Inequality is getting worse, but fewer people than ever are aware of it

By: | May 3, 2017

Inequality in America is on the rise. Income gains since the 1980s have been concentrated at the top. The top 10 percent today take home 30 percent of all income, and control over three-quarters of all wealth. We have returned to the level of income inequality that marked the Great Depression of the 1920s and 1930s. The Conversation

Who gets what in America continues to be impacted by a person’s race, gender and family resources. What’s striking, however, is how little people seem to notice.

Evidence from the International Social Survey Programme suggests that people increasingly think their society is a meritocracy – that success in school and business simply reflects hard work and talent. This belief is held most dearly by Americans, but citizens across the world are growing more convinced.

The data show a surprising pattern: The more unequal a society, the less likely its citizens are to notice. Paradoxically, citizens in some of the most unequal countries think theirs is the paragon of meritocracy. How can we explain this phenomenon?

Origins of inequality beliefs

In my dissertation research, I explored the idea that people’s beliefs originate in their childhood experiences.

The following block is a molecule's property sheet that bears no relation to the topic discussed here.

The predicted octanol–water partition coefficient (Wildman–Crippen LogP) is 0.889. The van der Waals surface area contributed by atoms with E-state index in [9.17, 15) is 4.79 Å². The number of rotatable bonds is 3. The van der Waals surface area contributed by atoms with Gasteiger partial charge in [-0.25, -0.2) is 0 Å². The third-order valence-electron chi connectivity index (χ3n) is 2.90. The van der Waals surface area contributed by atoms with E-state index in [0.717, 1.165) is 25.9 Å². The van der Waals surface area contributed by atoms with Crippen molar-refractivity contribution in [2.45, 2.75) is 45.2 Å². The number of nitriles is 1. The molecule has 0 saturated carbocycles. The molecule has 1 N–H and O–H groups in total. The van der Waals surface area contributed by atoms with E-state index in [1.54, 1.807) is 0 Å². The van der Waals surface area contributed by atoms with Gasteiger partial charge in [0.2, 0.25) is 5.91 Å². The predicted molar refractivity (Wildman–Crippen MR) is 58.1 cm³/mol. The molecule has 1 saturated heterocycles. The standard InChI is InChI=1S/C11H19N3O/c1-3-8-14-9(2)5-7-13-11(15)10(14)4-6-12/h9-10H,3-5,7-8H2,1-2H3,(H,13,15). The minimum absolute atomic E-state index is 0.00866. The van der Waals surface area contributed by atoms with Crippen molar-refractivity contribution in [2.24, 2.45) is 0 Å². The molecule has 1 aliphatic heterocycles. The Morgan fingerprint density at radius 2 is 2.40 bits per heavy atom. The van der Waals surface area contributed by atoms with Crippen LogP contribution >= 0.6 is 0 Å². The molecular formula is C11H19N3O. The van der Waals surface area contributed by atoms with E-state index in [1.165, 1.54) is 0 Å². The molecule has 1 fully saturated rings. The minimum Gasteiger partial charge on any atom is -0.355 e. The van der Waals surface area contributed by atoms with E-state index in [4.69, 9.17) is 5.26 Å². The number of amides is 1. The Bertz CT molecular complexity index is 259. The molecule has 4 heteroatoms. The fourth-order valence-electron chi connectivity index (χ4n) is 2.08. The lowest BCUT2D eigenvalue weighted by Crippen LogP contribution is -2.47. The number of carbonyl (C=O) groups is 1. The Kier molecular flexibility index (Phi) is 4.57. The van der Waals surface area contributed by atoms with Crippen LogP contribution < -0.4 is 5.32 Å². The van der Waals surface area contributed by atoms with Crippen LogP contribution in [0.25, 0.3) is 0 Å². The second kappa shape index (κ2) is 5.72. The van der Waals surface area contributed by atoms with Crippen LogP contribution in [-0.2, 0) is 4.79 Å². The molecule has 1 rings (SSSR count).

My research suggests that people in more socioeconomically and racially diverse environments are more likely to appreciate how life outcomes are shaped by structural factors such as race and wealth – that is, the ways in which a person’s family wealth, gender or skin color may impact their chances of getting into college or finding employment.

However, increasing levels of income inequality and segregation mean that modern-day Americans are growing up in less economically diverse environments than in the 1970s. Consequently, people on either side of the income divide cannot see the breadth of the gap that separates their lives from those of others. As the gap grows wider, other people’s lives are harder to view. Rising inequality prevents people from seeing its full extent.

I asked 300 respondents in an online survey to explain why a person graduates from college or drops out; what makes for success at work; what keeps a person out of trouble; and what may land a person in jail.

People typically explained these outcomes in terms of meritocratic factors: Being smart gets you into college, working hard earns you a promotion and being polite to the police may save you from a speeding ticket. In the words of one respondent, “I think people are mostly capable of getting what they want out of life. If they don’t, they either didn’t try hard enough or are too lazy, unmotivated or whatever.”

But respondents were not blind to how structural factors can shape life outcomes. They recognized that some schools better prepare their students for college; that family contacts can help you get that good job or promotion; and that living in a poor neighborhood means you’re on the police radar. As one person put it, “I think that in a lot of cases, outcomes are determined by privilege and race